7. Equal does not mean “the same” – Men and Women are different. I’ve checked. There are things women have that most men don’t and there are things men have that women see too much of. Don’t ever think they’re the same. What they should be is equal. They aren’t, I get that, the world is still dominated by men but day by day we’re getting there. Things are much better now than they were years ago but still not great. Sexual stereotypes are everywhere in every form of media and you shouldn’t be swayed by them, women aren’t weak and men aren’t idiots, women don’t enjoy periods no matter how absorbent their tampon and men aren’t completely clueless when it comes to childcare (if you leave your husband with your baby you will not come home to it dead). HOWEVER there is no problem with holding the door open for anyone, this is called courtesy, or sending poetry to the person you have fallen for, this is called romance, just don’t send it with a picture of your dick or an RSVP containing a cutting of their hair.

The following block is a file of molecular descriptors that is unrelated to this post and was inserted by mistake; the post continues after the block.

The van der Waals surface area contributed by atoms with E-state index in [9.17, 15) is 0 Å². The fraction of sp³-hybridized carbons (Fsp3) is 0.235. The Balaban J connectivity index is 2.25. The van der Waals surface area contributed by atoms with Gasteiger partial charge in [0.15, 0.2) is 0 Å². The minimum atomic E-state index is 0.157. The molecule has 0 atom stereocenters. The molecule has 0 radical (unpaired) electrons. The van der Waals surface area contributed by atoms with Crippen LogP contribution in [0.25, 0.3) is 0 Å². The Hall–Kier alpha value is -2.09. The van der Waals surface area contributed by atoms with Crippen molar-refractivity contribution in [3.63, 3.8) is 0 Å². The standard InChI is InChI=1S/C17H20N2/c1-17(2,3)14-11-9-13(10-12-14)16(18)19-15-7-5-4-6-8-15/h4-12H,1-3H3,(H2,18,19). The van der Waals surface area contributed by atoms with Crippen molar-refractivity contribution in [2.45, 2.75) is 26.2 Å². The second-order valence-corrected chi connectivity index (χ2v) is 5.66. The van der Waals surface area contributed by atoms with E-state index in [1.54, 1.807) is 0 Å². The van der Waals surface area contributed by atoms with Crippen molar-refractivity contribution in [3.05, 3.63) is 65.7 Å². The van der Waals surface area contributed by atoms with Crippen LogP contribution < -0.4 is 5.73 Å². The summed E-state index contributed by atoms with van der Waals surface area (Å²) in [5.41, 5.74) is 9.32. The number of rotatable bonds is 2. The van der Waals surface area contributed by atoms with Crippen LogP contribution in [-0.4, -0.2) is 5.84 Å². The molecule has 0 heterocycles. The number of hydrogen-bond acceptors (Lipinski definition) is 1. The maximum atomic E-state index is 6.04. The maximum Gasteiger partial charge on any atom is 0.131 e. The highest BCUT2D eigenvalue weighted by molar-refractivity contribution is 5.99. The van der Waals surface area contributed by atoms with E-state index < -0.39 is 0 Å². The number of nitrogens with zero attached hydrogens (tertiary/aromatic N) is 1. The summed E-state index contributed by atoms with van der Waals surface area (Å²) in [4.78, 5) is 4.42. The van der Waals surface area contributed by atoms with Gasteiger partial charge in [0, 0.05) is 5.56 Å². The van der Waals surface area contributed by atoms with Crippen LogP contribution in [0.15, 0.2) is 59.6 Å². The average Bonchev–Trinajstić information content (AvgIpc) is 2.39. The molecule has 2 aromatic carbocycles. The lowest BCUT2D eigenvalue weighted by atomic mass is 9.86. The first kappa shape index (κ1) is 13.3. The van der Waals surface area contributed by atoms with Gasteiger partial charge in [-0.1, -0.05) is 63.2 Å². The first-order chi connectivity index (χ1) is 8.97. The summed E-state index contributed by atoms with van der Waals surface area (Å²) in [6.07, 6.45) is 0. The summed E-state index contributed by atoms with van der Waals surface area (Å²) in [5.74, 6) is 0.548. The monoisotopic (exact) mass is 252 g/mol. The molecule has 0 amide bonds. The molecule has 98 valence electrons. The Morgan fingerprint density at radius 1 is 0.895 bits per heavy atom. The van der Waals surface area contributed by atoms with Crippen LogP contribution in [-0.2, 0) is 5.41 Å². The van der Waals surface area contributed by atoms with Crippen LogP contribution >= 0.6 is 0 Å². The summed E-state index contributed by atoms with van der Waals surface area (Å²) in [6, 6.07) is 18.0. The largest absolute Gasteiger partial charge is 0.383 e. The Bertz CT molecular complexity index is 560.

8. Teach your kids how to be people – I don’t care how much you don’t want to grow up if you have kids you need to teach them how to be good people. You can’t expect them to behave themselves when you’re screaming at them across a crowded McDonalds because they’ve spilled their Red Bull and you can’t remember their name correctly so you assign them a number “FUCKING 7 COME HERE! JESUS IF YOU DON’T STOP HITTING YOUR BROTHERS I’LL COME OVER THERE AND SMACK YOU SO HARD YOU’LL BE PISSING BLOOD! DON’T YOU DARE SWEAR AT ME” I know some of you are reading that and thinking “what’s wrong with that? sounds like a typical Sunday for me” and I will be happy if you don’t ever read my blog again. You can’t expect children to behave without setting the example for them. Be their hero, play with them, feed them right, teach them manners and give them security. Let them develop the confidence to become their own person without you beating it into them while swearing and forcing junk food into their screaming mouths.